Next in my chargesheet come the so-called secular parties. I find for most political parties, secularism is not a political or ethical principle but only a weak-kneed strategy and a facade. It is a slogan to garner the votes of India’s religious minorities without antagonising what they see as ever-growing ranks of Hindutva supporters among the Hindus. This secularism sometimes translates into stipends for clerics or photo-ops with them, but for the most part it manifests as the so-called secular parties invisibilising the Muslim in public life, cynically confident that the beleaguered community has no choice except to vote for them to hold off the larger evil of the Bharatiya Janata Party. We never see them battling hate, standing with victims of hate speech and violence, and affirming the equal citizenship of India’s religious minorities.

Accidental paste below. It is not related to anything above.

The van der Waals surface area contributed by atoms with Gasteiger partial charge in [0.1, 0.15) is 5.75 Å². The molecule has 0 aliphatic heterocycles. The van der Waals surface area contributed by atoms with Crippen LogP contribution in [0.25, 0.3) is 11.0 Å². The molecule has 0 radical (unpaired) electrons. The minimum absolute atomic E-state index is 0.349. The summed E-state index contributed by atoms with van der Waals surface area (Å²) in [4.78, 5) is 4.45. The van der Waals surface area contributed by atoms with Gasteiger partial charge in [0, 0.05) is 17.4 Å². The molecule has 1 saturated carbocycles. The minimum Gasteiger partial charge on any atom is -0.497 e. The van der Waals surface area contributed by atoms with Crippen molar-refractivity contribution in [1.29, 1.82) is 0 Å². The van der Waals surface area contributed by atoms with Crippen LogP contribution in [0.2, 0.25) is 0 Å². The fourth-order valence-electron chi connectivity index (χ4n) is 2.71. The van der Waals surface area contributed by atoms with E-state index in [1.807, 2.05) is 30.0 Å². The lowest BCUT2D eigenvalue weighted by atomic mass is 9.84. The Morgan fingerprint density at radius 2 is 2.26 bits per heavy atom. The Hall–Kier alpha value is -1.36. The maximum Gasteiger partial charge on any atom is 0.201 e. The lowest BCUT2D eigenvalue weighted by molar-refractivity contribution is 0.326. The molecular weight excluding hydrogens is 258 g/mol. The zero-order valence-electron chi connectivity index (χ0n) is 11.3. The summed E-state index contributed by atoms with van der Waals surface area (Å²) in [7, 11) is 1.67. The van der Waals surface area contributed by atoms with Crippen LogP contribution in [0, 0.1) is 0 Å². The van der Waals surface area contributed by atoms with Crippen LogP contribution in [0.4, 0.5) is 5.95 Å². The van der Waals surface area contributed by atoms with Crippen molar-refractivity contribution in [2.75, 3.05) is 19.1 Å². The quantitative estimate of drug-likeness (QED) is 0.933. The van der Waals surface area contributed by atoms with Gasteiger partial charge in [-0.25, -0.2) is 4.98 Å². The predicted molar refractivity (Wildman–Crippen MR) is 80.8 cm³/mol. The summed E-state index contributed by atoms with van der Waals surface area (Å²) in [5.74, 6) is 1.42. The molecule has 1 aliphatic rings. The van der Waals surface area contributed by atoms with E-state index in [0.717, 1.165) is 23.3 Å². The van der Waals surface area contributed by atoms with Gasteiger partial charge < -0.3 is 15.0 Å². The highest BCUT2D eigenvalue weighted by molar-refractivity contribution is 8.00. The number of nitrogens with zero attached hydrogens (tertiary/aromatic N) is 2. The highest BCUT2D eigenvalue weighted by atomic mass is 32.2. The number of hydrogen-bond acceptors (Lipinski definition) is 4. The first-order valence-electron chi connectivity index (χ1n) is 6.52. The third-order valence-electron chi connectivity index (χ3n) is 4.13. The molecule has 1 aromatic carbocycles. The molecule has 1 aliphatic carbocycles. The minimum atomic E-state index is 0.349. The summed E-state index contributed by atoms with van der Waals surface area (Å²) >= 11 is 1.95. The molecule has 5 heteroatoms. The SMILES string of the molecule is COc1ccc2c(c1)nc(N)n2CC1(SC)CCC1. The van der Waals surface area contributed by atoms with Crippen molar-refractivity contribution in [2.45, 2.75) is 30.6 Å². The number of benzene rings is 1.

My list of those ultimately culpable for the hate crime endured by our daughter in Kathua is even longer. It includes the country’s higher civil services, police and magistracy, which – with honourable exceptions such as the officer whose investigation revealed the details of the horrific crime – have largely been complicit in the unchecked rise of hate crime, the failures of justice and the criminalisation of the victim. Sections of progressive civil society are unwilling to raise concerns of hate crimes against minorities for fear of offending majoritarian sentiments among their constituents, donors and governments. Mainstream media, which could have been a bulwark for defending constitutional values, has mostly caved in, cravenly silent if not actively supportive of the ruling establishment’s anti-minority agenda. Teachers in schools and colleges could have mitigated the hate and prejudice that children often learn at their dining tables and on social media, but most lack the convictions, and possibly the skills, to do so.